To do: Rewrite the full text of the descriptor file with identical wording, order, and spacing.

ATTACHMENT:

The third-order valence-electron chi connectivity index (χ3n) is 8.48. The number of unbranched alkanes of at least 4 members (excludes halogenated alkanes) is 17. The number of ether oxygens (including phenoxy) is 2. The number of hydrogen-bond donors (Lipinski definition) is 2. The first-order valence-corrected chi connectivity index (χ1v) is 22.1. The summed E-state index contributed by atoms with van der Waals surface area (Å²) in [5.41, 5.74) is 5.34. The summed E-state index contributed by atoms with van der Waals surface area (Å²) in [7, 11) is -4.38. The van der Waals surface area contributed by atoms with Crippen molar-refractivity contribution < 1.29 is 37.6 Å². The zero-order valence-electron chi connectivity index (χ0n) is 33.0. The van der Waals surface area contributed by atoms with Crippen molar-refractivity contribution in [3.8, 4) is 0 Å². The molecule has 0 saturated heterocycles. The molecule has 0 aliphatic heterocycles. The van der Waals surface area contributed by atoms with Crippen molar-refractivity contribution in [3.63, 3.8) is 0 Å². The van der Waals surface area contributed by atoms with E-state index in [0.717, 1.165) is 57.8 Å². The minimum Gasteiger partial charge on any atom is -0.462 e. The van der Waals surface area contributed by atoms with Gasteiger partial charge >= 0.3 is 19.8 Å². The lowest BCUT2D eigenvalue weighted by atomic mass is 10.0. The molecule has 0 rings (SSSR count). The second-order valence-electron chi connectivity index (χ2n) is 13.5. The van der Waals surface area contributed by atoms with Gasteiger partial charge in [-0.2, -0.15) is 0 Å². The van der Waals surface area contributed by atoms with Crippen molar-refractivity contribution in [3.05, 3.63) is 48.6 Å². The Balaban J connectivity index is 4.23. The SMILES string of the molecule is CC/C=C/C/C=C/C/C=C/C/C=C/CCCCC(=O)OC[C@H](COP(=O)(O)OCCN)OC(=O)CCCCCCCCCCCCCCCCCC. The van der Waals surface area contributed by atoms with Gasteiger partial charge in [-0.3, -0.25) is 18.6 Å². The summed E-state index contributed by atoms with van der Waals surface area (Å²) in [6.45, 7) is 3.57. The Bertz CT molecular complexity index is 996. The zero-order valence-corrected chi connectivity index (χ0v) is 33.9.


The third-order valence-electron chi connectivity index (χ3n) is 8.48. The number of unbranched alkanes of at least 4 members (excludes halogenated alkanes) is 17. The number of ether oxygens (including phenoxy) is 2. The number of hydrogen-bond donors (Lipinski definition) is 2. The first-order valence-corrected chi connectivity index (χ1v) is 22.1. The summed E-state index contributed by atoms with van der Waals surface area (Å²) in [5.41, 5.74) is 5.34. The summed E-state index contributed by atoms with van der Waals surface area (Å²) in [7, 11) is -4.38. The van der Waals surface area contributed by atoms with Crippen molar-refractivity contribution < 1.29 is 37.6 Å². The zero-order valence-electron chi connectivity index (χ0n) is 33.0. The van der Waals surface area contributed by atoms with Crippen molar-refractivity contribution in [3.8, 4) is 0 Å². The molecule has 0 saturated heterocycles. The molecule has 0 aliphatic heterocycles. The van der Waals surface area contributed by atoms with Crippen molar-refractivity contribution in [3.63, 3.8) is 0 Å². The van der Waals surface area contributed by atoms with E-state index in [0.717, 1.165) is 57.8 Å². The minimum Gasteiger partial charge on any atom is -0.462 e. The van der Waals surface area contributed by atoms with Gasteiger partial charge >= 0.3 is 19.8 Å². The lowest BCUT2D eigenvalue weighted by atomic mass is 10.0. The molecule has 0 rings (SSSR count). The second-order valence-electron chi connectivity index (χ2n) is 13.5. The van der Waals surface area contributed by atoms with Gasteiger partial charge in [-0.2, -0.15) is 0 Å². The van der Waals surface area contributed by atoms with Crippen molar-refractivity contribution in [3.05, 3.63) is 48.6 Å². The Balaban J connectivity index is 4.23. The SMILES string of the molecule is CC/C=C/C/C=C/C/C=C/C/C=C/CCCCC(=O)OC[C@H](COP(=O)(O)OCCN)OC(=O)CCCCCCCCCCCCCCCCCC. The van der Waals surface area contributed by atoms with Gasteiger partial charge in [-0.3, -0.25) is 18.6 Å². The summed E-state index contributed by atoms with van der Waals surface area (Å²) in [6.45, 7) is 3.57. The Bertz CT molecular complexity index is 996. The zero-order valence-corrected chi connectivity index (χ0v) is 33.9.